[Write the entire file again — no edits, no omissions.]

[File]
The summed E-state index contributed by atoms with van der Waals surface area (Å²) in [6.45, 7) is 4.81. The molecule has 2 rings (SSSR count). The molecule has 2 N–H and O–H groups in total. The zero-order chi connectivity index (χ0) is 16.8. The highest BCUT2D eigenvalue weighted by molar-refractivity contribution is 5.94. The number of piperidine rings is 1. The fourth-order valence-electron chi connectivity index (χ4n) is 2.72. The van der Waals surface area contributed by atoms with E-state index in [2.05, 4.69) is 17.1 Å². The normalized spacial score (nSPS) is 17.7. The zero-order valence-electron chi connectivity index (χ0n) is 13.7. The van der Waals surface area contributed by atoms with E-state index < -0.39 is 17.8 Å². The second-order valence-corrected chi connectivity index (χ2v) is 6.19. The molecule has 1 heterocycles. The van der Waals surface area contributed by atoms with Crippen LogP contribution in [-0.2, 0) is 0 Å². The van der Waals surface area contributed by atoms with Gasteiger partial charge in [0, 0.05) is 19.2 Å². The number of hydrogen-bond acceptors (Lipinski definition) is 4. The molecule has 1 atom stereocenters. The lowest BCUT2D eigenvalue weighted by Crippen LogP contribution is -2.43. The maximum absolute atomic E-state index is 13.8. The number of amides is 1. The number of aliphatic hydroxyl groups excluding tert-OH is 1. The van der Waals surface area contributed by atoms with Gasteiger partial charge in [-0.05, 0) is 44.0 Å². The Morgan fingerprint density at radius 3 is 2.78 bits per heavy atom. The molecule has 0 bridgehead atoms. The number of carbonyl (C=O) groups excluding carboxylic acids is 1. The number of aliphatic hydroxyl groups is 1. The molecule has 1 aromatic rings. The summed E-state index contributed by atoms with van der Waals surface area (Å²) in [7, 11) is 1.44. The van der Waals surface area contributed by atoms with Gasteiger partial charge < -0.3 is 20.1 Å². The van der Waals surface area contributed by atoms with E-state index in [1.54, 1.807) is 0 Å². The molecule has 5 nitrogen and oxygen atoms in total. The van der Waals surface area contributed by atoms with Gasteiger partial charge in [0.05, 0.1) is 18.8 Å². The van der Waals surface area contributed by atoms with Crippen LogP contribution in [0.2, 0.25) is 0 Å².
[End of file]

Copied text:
The summed E-state index contributed by atoms with van der Waals surface area (Å²) in [6.45, 7) is 4.81. The molecule has 2 rings (SSSR count). The molecule has 2 N–H and O–H groups in total. The zero-order chi connectivity index (χ0) is 16.8. The highest BCUT2D eigenvalue weighted by molar-refractivity contribution is 5.94. The number of piperidine rings is 1. The fourth-order valence-electron chi connectivity index (χ4n) is 2.72. The van der Waals surface area contributed by atoms with E-state index in [2.05, 4.69) is 17.1 Å². The normalized spacial score (nSPS) is 17.7. The zero-order valence-electron chi connectivity index (χ0n) is 13.7. The van der Waals surface area contributed by atoms with E-state index < -0.39 is 17.8 Å². The second-order valence-corrected chi connectivity index (χ2v) is 6.19. The molecule has 1 heterocycles. The van der Waals surface area contributed by atoms with Crippen LogP contribution in [-0.2, 0) is 0 Å². The van der Waals surface area contributed by atoms with Gasteiger partial charge in [0, 0.05) is 19.2 Å². The number of hydrogen-bond acceptors (Lipinski definition) is 4. The molecule has 1 atom stereocenters. The lowest BCUT2D eigenvalue weighted by Crippen LogP contribution is -2.43. The maximum absolute atomic E-state index is 13.8. The number of amides is 1. The number of aliphatic hydroxyl groups excluding tert-OH is 1. The van der Waals surface area contributed by atoms with Gasteiger partial charge in [-0.05, 0) is 44.0 Å². The Morgan fingerprint density at radius 3 is 2.78 bits per heavy atom. The molecule has 0 bridgehead atoms. The number of carbonyl (C=O) groups excluding carboxylic acids is 1. The number of aliphatic hydroxyl groups is 1. The molecule has 1 aromatic rings. The summed E-state index contributed by atoms with van der Waals surface area (Å²) in [7, 11) is 1.44. The van der Waals surface area contributed by atoms with Gasteiger partial charge < -0.3 is 20.1 Å². The van der Waals surface area contributed by atoms with E-state index in [1.54, 1.807) is 0 Å². The molecule has 5 nitrogen and oxygen atoms in total. The van der Waals surface area contributed by atoms with Gasteiger partial charge in [0.05, 0.1) is 18.8 Å². The van der Waals surface area contributed by atoms with Crippen LogP contribution in [0.2, 0.25) is 0 Å².